I keep coming back to the concept that ideas have consequences, and it seems to be a key concept that many “fans” of conspiratorial history theories don’t acknowledge or care about. Five times in the last two days, I’ve received messages telling me to stop analyzing America Unearthed because it’s “entertainment” that isn’t meant to be taken seriously. If it were true that TV were a consequence-free medium, we would all be in a happier place. But it isn’t. Consider the following four news stories from the past few weeks:
On November 15, the Society for American Archaeology, an organization representing archaeologists, sent a letter to the National Geographic Society demanding the cancellation of the National Geographic Channel program Diggers, which they claim is giving viewers wrong ideas about how and where they are able to dig up historic artifacts without a permit. Society president Jeffery Altschul explained that the program failed to meet expected standards for archaeological ethics. Without this information, viewers could cause serious damage to archaeological sites with careless, uncontrolled digging.
On November 21, a group of ghost hunters became enraged that their ghost hunt at a historic (but decrepit) Louisiana mansion failed to turn out like the televised version on Syfy’s Ghost Hunters and its imitators. Therefore, they did the only logical thing: They set a fire in the mansion in the hope of provoking the spirits. The Greek-revival style mansion burned to the ground, which, to be fair, probably wouldn’t have happened had the owners (past and present) not left it to rot for decades, like far too many of America’s historic homes, for want of money.
Currently, the state of Hawaii’s Department of Land and Natural Resources (DLNR) is investigating the History channel’s reality series American Jungle for violation of state hunting laws. The show depicts Native Hawaiians hunting a cow with spears, for which the show did not have a permit. Just as America Unearthed depicted show host Scott Wolter apparently asking Pennsylvania residents to trespass on land the show was banned from filming on (though the actual trespassing occurred months earlier), the DLNR claims that the American Jungle program uses on-screen graphics to depict the show’s stars hunting animals at night on public land, activities explicitly banned under Hawaiian law, and for which the show had its request for a permit denied:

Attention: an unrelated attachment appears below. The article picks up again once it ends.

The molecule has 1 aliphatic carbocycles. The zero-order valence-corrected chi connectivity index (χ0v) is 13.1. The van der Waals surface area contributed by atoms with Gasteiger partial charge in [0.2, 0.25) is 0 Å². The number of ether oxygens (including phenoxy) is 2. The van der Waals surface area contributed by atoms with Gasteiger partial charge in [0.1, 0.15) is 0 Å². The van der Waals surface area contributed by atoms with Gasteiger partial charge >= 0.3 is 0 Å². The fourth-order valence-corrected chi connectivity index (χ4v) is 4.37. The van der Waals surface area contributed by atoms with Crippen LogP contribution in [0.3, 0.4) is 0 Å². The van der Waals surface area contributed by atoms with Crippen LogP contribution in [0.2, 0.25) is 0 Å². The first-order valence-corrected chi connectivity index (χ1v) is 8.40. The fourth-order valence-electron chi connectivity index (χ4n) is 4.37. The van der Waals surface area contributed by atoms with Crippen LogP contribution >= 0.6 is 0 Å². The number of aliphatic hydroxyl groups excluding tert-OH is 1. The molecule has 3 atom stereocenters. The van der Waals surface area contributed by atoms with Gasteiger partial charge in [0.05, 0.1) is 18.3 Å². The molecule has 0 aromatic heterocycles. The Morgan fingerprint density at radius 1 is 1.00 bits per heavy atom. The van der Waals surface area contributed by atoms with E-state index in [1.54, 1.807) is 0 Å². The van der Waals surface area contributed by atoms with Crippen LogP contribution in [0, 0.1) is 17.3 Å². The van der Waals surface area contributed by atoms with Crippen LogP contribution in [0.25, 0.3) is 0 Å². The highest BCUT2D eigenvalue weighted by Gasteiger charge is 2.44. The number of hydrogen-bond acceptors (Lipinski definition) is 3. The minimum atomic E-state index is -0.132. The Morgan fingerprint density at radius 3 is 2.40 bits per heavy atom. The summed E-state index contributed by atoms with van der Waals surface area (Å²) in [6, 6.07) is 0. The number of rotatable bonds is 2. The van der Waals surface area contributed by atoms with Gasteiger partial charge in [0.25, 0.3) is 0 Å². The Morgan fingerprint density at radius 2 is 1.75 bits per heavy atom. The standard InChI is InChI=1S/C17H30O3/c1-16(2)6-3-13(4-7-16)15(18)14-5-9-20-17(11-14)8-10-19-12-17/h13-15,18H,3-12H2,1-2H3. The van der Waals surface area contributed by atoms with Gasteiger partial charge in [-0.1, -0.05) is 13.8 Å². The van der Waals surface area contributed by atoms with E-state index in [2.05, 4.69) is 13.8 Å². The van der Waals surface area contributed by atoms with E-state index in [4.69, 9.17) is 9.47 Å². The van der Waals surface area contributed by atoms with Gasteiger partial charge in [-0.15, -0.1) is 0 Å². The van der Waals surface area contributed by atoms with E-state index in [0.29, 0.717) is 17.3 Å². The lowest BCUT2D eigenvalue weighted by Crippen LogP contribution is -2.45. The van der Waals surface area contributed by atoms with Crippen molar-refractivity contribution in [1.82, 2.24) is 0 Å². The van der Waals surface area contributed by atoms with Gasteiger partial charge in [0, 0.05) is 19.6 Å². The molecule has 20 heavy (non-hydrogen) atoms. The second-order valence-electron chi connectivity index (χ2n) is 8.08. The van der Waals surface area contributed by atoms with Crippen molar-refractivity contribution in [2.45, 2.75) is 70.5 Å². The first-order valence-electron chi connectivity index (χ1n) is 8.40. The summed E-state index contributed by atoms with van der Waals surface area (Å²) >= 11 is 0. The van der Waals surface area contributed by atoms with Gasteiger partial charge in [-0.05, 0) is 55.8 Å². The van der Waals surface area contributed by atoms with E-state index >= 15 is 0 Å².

Activities such as night hunting both on public and private land, are illegal under Hawaii Revised Statues §183D-27 and Hawaii Administrative Rules §13-123-6. The Division of Forestry and Wildlife (DOFAW), which oversees DLNR’s hunting program, denied a permit request last spring for the production to film on state forest lands.
The show may have filmed (again illegally) on private land, but if so, they were lying to viewers about the location of events, according to the DLNR.
Hawaii’s DLNR reported that after the American Jungle episode aired, they immediately began receiving comments from mainland viewers that “have already made it clear that the program gives a warped interpretation of Hawaii’s hunting program.” Translation: People started asking if they could come hunt in the jungle, too, because they saw it on “entertainment” TV. The program, the DLNR said, also is culturally insensitive, depicting types of hunting that did not occur in prehistoric or historic times, again giving viewers the wrong impression about Hawaii.
Hawaiian Gov. Neil Abercrombie released the following statement:
Portraying our local hunters as primitives demeans our people and their contributions to subsistence and wildlife conservation. This appears to be a fictional ‘reality’ production with no connection to actual hunters in Hawaii. If we discover any laws or regulations have been broken we will vigorously pursue legal and/or criminal charges.
The History channel declined comment when media sources contacted them, probably because the choice between admitting to crimes and admitting to lying was not particularly appealing.